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Tuesday, July 16, 2013

July 16, 1999

I can't believe that we are halfway through the middle of July already!

Oh, no, wait. The temperature for today is slated to be thirty-three Celsius. And, with the humidity, it will feel more like 42 Celsius!

Actually, yeah. I do believe it's the middle of July.

But you know, that's part and parcel of having the season known as summer. Granted, summer isn't exactly my most favourite season (I'm more of a spring/fall kind of guy), but I do admit that there are some nice things about it. It gives you an excuse to eat as much ice cream as possible, you can go swimming, or you can even sit in your apartment in air conditioned comfort if you are too hot to go outside.

And, believe me...when it feels like 42 Celsius outside, I wouldn't want to stay outside that long either.

So, why not spend part of your day reading the latest edition of the Tuesday Timeline? July 16 was a rather interesting date throughout history...and as you'll see in today's entry, the day isn't always linked to a happy moment.

For now, let's take a look at today's celebrity birthdays.

Happy birthday to Bess Myerson, Irwin Rose, Jimmy Johnson, Pierre Koffmann, Stewart Copeland, Jerry Doyle, Michael Flatley, Doug Herzog, Phoebe Cates, Claude Lemieux, Will Ferrell, Larry Sanger, Corey Feldman, Ed Kowalczyk (Live), Graham Robertson, Jamie Oliver, Jayma Mays, Nathan Rogers, and AnnaLynne McCord.

And, here are some of the incidents that happened on July 16 throughout history...

1661 – The first banknotes in Europe are issued by Stockholms Banco, a Swedish bank

1790 – The District of Columbia is established as the capital of the United States after signature of the Residence Act

1887 – Famed (and shamed) baseball legend Shoeless Joe Jackson is born in South Carolina

1907 – Popcorn king Orville Redenbacher is born in Brazil, Indiana, and actress Barbara Stanwyck is born in Brooklyn, New York

1935 – The world's first parking meter is installed in Oklahoma City, Oklahoma

1941 – Joe DiMaggio hits safely for 56 consecutive games, setting a record in Major League Baseball that as of 2013 remains

1942 – The mass arrest of over thirteen thousand people of Jewish descent is ordered by the government of Vichy, France

1945 – The United States successfully detonates a plutonium-based test nuclear weapon in New Mexico

1950 – American POW's were massacred by North Korean soldiers in the Chaplain-Medic massacre

1951 – J.D. Salinger's “The Catcher in the Rye” is first published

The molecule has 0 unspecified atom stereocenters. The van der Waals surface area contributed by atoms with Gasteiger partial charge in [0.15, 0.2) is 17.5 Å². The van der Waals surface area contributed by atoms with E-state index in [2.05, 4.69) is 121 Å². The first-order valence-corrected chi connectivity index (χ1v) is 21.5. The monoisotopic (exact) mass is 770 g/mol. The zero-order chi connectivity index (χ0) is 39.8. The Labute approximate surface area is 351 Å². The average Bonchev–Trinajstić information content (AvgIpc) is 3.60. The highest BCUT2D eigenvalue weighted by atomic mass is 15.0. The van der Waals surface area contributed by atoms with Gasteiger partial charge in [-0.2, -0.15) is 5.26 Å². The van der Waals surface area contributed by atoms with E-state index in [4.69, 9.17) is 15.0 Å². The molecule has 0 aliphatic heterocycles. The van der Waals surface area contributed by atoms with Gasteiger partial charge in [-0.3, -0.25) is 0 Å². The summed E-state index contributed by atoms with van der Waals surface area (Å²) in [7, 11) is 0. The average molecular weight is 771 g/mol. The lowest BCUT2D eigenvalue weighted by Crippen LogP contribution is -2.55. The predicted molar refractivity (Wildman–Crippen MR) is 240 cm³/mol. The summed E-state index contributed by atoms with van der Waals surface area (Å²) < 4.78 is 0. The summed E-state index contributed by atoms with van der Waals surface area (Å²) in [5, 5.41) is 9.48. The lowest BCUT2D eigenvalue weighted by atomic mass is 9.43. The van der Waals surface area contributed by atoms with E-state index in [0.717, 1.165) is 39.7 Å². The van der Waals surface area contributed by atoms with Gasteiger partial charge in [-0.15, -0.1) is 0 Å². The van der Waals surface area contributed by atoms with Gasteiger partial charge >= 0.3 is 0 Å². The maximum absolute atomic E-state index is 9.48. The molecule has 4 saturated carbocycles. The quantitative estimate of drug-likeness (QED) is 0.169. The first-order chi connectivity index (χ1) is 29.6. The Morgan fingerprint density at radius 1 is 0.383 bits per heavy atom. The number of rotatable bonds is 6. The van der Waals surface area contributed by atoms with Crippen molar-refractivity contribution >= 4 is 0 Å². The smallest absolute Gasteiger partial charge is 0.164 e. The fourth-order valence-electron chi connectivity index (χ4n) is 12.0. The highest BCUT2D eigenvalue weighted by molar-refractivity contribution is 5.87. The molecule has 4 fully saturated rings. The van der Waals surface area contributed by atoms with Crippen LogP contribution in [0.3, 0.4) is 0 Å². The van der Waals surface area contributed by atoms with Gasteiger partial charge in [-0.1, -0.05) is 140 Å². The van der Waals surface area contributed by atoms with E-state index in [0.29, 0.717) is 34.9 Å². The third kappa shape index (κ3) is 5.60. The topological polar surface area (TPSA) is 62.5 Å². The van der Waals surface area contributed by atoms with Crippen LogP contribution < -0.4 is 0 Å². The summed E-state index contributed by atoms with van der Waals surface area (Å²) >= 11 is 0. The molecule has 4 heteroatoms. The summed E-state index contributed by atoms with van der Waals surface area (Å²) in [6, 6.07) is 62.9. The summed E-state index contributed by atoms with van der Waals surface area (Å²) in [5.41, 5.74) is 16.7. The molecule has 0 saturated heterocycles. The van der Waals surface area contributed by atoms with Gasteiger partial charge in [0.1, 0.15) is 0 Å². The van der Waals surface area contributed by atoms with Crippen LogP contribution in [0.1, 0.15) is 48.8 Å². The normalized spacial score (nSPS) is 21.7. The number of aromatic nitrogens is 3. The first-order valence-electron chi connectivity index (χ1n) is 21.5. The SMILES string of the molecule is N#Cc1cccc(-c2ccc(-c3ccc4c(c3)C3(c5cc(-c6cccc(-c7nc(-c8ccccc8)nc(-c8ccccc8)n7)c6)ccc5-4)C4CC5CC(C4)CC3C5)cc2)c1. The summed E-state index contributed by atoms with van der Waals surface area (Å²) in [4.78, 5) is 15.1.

1965 – The Mont Blanc tunnel connecting France with Italy is opened

1969 – Apollo 11 is launched from Kennedy Space Center – will land on moon's surface just four days later

1979 – Saddam Hussein becomes President of Iraq

1981 - “Cat's In The Cradle” singer Harry Chapin is killed in a car accident at just 38 years old

1994 – Comet Shoemaker-Levy 9 collides with Jupiter

2003 – Cuban singer Celia Cruz passes away at the age of 77

2004 – Chicago's Millennium Park is opened to the public

2012 – Country singer Kitty Wells dies in Madison, Tennessee at the age of 92

That's quite a lot of history to digest, I know. A lot happened on July 16, didn't it?

Well, there was one incident that I remember very well that happened on July 16...and it was one incident that made quite a lot of people very sad. Especially those who knew of a supposed curse that struck a particular family that was heavily involved in American politics.

Perhaps the biggest tragedy of the events of July 16, 1999 wasn't the fact that the world lost three people in a plane crash. I don't even think that the biggest tragedy was the fact that one of the people who died was one of the most talked-about people in the world of politics and pop culture. I think the tragedy is that this person's death at just thirty-eight years of age prevented us from knowing just how much life he still had left to live.

This is the story of John F. Kennedy Jr. A man who was born into one of the most influential American families of the 20th century, and a man who along with his wife, Carolyn Bessette Kennedy and sister-in-law Lauren Bessette died on July 16, 1999 after their plane crashed into the Atlantic Ocean off the shores of Martha's Vineyard.

It was just one of those events where you knew exactly where you were when it happened, like when the Challenger exploded, or when the Berlin Wall was torn down, or when Princess Diana was killed, or when 9/11 happened. In my case, I remember John F. Kennedy Jr.'s plane crash very well. I had just turned eighteen two months earlier, and it was the transition year between grade twelve and OAC. It was all over the news and entertainment channels. We had heard all the details.

We knew all about how John F. Kennedy Jr. was set to fly down to Martha's Vineyard to witness the wedding of Kennedy's cousin Rory, and rather than take a commercial jet, John would charter a Piper Saratoga light aircraft himself. John had just received his pilot's license a little more than a year earlier in April 1998.

What John, Carolyn, and Lauren did not know at the time was that very decision would be the one that would cost them their lives. And, the truth of the matter is that there were several factors in play that lead up to the July 16, 1999 crash.

For one, the weather conditions on that night were reported to not be the greatest. Hazy skies reduced visibility, making it difficult to see anything within a certain distance.